Our history

Since 1922, our goal hasn't changed.

On Christmas eve 1922, five businessmen walked into a Sydney orphanage carrying armfuls of toys and sweets. 

They walked out inspired by a single goal: to improve the lives of disadvantaged children in Australia.

When asked who the children could thank, one of the men, preferring to remain anonymous, said “Smith”. 

“What about the others?” the matron asked. “They’re Smiths too”, replied the man. “We’re all Smiths. We’re The Smith Family.”

And so, The Smith Family was born.

Historical photo of children enjoying Christmas at Mt Arcadia

One of the first ‘Smith Family’ Christmas celebrations at Mt Arcadia.

Official joy spreaders

The Smith Family constitution

Our first constitution - The Smith Family Joyspreaders Unlimited (as the organisation was known then).

Official joy spreaders

The organisation’s first formal constitution was drawn up, and it was agreed members would:

  • conduct a continuous campaign of good cheer and goodwill; 

  • restore confidence in those whom misfortune has dealt with; and 

  • radiate the spirit of the Family throughout the length and breadth of our country.

A better future

The 1930s was a decade characterised by hardship but it was also a time when people came together to help one another.

The Smith Family’s vision – a better future for young Australians in need – was truly born.

With the help of caring Australians, food and clothing packages were delivered, and hospitals and orphanages were established to help the most vulnerable members of society.

Jenny, face of the 1930s

‘Jenny’ - the face of The Smith Family in the 1950s

The Smith Family – for humanity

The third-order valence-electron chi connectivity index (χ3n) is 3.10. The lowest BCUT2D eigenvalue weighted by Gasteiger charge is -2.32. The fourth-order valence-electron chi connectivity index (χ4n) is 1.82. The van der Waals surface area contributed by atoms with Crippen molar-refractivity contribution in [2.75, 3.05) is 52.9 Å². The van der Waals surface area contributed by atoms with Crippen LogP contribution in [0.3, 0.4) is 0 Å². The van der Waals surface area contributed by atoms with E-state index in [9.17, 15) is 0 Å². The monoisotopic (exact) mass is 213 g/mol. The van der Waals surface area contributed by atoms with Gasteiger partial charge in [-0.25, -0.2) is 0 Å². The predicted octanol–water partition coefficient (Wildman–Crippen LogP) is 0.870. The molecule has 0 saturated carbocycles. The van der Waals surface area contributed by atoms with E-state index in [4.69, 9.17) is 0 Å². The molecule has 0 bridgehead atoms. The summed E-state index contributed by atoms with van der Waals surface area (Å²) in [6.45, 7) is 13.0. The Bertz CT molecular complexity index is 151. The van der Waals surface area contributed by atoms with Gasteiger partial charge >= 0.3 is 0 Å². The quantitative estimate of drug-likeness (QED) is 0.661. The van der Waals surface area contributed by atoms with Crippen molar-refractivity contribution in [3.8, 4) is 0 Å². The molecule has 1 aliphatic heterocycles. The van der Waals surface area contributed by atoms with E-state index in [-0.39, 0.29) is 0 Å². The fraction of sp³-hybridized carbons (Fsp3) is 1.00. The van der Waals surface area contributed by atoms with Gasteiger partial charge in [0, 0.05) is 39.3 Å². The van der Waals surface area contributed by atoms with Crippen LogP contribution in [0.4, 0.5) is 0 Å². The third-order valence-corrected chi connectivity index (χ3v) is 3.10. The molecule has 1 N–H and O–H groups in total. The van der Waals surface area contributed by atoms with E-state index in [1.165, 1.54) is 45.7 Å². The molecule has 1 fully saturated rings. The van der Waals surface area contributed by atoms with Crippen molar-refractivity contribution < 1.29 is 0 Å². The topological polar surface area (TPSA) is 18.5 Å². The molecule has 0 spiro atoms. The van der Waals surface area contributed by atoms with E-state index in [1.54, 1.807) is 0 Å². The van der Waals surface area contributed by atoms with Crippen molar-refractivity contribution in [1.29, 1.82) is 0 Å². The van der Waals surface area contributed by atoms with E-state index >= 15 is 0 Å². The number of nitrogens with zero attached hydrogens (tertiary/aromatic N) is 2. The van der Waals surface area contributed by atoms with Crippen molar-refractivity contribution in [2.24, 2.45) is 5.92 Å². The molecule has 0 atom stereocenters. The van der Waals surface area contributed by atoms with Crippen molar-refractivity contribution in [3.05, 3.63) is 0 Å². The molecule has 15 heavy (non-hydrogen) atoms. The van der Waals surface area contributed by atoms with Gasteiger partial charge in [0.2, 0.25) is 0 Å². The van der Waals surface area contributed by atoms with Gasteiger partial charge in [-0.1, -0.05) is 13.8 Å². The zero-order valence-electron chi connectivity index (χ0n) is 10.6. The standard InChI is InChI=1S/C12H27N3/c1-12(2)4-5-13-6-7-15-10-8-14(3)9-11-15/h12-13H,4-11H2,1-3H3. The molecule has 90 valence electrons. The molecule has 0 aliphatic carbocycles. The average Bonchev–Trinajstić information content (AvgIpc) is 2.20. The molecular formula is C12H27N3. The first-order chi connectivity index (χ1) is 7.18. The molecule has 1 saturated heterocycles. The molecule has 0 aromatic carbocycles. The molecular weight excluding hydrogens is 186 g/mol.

Historical photo of NSW Bowls President

Goods are donated to The Smith Family at a time when our tagline was ‘For Humanity’.

The Smith Family – for humanity

By the 1950s, the momentum was growing thanks to an army of committed volunteers working tirelessly to be “Joy Spreaders”. The mission to radiate The Smith Family spirit throughout the country was steadily coming to life.

Growing our reach

The 1960s was a decade of change for Australia and a decade of change for The Smith Family.

With General Secretary George Forbes at the helm, the organisation grew and expanded its reach.

His pioneering fundraising techniques through a donor database and direct mail campaigns set a high standard for the organisation, and the greater non-profit sector. Assistance reached more Australians than ever.

Forbes also recognised the social isolation of many women at the time and founded VIEW as a friendship club for women to support The Smith Family. VIEW continues to support our work today, with more than 18,000 members still volunteering and fundraising for us.

Ladies at a 1960s fundraising event

Ladies with the proceeds of a fundraising event in the 1960s.

Funding our work

Historical photo of The Smith Family commercial division

An early photo of The Smith Family’s recycling facility at Villawood in Sydney, 1980s.

Funding our work

Since 1963, the sale of used clothes in The Smith Family retail stores have helped generate surpluses that offset our administration costs. This ensures that the majority of funds raised through donations from supporters can be spent directly on programs for disadvantaged students.